IMO the cost of a new card is substantially less than the cost of losing your images, particularly when you take time, fuel to location and all the other variables into account. So I would certainly use/buy another card, buuut I'm sure you know this already. I have had to ditch a couple of USB flash adapters as the adpater had failed not the flash cards themselves. I've also had issues on PCs with front USB ports that are connected with short cables. There rear mainboard connectors often work best.

    Having said that I have researched in the past some software to check cards to see if they are genuine and also looked for testing software to check a card. They may be of little use but here is some suggestions to examine..

    H2testw 1.4
    this one is designed to detect fake cards but may still be useful identifying faulty ones?

    USB Flash Drive Tester

    I can't say I've used either software much but I note them for later use if I need it, so use with caution and at your own risk.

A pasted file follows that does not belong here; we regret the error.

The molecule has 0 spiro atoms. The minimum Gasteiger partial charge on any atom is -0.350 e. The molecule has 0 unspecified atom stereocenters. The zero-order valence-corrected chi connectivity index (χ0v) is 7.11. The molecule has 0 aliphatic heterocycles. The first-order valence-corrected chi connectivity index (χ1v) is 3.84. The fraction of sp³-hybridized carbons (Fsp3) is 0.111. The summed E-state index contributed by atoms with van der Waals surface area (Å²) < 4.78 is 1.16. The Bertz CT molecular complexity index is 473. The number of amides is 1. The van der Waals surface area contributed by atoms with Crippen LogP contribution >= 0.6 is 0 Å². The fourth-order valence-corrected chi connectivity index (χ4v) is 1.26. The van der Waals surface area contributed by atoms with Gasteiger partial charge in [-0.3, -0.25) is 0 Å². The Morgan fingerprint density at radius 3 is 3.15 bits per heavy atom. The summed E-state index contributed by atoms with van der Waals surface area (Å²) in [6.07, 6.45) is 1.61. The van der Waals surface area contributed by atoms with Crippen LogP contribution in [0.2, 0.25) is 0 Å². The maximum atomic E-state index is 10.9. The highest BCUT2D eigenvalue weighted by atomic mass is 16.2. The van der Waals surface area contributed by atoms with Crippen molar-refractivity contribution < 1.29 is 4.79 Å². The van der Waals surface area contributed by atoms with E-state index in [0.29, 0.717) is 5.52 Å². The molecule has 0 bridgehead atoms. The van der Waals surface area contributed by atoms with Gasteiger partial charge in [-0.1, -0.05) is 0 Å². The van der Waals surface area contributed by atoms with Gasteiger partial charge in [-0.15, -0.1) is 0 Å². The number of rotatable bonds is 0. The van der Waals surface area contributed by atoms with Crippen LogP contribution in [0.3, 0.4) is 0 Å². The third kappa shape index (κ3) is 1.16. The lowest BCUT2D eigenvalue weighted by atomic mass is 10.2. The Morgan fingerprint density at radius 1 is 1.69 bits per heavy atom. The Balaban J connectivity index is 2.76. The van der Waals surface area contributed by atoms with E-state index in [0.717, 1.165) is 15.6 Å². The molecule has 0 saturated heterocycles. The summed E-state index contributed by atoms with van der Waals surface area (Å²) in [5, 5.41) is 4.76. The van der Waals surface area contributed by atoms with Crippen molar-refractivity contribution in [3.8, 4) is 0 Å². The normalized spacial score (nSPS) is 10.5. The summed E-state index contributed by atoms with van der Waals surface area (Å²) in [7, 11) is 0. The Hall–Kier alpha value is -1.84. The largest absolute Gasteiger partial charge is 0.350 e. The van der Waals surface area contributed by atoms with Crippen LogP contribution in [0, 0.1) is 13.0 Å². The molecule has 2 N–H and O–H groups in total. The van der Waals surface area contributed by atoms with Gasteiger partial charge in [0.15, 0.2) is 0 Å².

These do have destructive tests I understand, so don't leave images on the cards.
    Also if you are a Mac only user, you'll have to research some Mac software obviously.
    In the end you could just ditch to another card and move on.

    Was it a large/fast card that was expensive?
    Last edited by Tim; 4th November 2013 at 19:13.
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    Re: Signs of SD card failure?

    First off, you should have run a recovery program on the card before reformatting to see whether you actually did lose the images.

    When you just "delete all" without ever reformatting, you can hamper the performance of a memory card, especially if you shoot a fair amount. Deleting images just tells the camera it is okay to write over existing images and always leaves traces of data on the card which can add up if you never reformat ... as explained by Sandisk here:

    Reasons to format a memory card

    Also read this:

    When to erase and format a memory card?

    And this "best way to format a SD card" from the Secure Digital Association:

    SD Formatter: Best utility to format SD/SDHC/SDXC memory cardsMemory Cards

    (I assume once you use the above SD Utility, you would still have to reformat in the camera before use ... I think this is a method of deeper cleansing : -)

    I reformat every time I do a fresh shoot ... but only after downloading the existing images and making a second copy to a separate hard-drive.

    BTW, I shoot Weddings where a card failure is not an option, or a very disappointing personal inconvenience ... it is ruination. So both my main wedding cameras shoot to two cards at the same time ... I use my Leica Ms only for images I can afford to lose.